Lloyds Banking Group is setting up a redress scheme that will see £283m paid out to 590,000 customers charged fees, including litigation fees, when falling into mortgage arrears.
The Financial Conduct Authority (FCA) announced this morning that after engaging with the regulator, Lloyds acknowledged that when customers fell into arrears, the bank did not always do enough to understand customers’ circumstances to ensure payment plans were affordable and sustainable.
After talks with the FCA, Lloyds has committed to refund all fees charged to customers for arrears management and broken payment arrangements during a seven-year period - from January 1 2009 to January 2016. Lloyds suspended arrears management fees back in January 2016.
For mortgage customers who entered Lloyds’ litigation process during this seven-year period, refunds will include any litigation fees that were applied unfairly.
Lloyds will also offer payments for “potential distress and inconvenience”, and consequential loss which customers may have experienced as a result of not being able to keep up with “unsustainable repayment plans.”
Credit Strategy first revealed in July last year that the FCA had started its review into how Lloyds had been handling customers in mortgage arrears.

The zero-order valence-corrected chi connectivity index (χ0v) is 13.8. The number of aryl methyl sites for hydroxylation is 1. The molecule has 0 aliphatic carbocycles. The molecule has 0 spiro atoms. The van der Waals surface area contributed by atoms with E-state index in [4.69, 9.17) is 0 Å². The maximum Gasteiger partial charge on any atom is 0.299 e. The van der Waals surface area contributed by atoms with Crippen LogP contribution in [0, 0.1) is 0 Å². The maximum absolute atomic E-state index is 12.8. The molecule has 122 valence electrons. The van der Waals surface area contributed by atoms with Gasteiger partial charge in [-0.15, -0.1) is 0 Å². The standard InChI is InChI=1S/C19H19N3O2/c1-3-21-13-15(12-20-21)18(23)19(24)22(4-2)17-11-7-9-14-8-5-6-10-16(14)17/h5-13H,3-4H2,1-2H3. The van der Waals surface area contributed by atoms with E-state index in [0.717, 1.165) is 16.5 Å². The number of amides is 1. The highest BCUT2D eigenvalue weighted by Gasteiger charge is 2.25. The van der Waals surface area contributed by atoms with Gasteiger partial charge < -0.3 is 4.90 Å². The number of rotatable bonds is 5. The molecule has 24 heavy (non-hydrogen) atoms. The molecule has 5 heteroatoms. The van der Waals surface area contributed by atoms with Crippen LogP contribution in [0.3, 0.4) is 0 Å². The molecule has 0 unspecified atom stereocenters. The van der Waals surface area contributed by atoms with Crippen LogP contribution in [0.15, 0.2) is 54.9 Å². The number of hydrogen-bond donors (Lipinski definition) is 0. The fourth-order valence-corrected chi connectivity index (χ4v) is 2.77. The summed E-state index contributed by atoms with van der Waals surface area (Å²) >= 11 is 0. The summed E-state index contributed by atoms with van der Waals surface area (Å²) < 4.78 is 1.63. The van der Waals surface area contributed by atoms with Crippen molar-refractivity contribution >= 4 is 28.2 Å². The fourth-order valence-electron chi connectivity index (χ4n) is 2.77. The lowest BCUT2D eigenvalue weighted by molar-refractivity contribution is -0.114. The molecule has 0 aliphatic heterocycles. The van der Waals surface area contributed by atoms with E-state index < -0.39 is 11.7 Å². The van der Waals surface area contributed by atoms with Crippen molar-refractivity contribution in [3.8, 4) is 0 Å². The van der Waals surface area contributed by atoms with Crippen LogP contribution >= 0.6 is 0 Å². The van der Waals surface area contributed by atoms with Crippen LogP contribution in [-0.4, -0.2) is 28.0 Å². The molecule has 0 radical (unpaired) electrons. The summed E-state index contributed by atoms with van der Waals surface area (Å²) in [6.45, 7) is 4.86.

Jonathan Davidson, executive director of supervision – retail and authorisations at the FCA, said: “Ensuring fair treatment of customers, especially those in financial difficulties or who are vulnerable, is key priority for the FCA. We continue to engage with Lloyds as it works to improve the way it treats customers in arrears.”
The FCA said the redress scheme will refund the accrued interest on all fees up to the remediation date or, where customers have already paid the fees, the date when the fees were paid. Lloyds will also pay an extra eight percent interest for customers deprived of funds.
Lloyds will write to all affected customers to explain the refund they will receive and to prompt them to make a claim for any distress and inconvenience they may have suffered.
The bank will also advise customers to consider whether they suffered any “consequential losses” as result of this issue, such as a direct debit fee charged because of a broken payment plan.
The regulator said it continues to engage with Lloyds and the retail lending sector to continue to raise standards and ensure the fair treatment of customers in arrears and financial difficulties.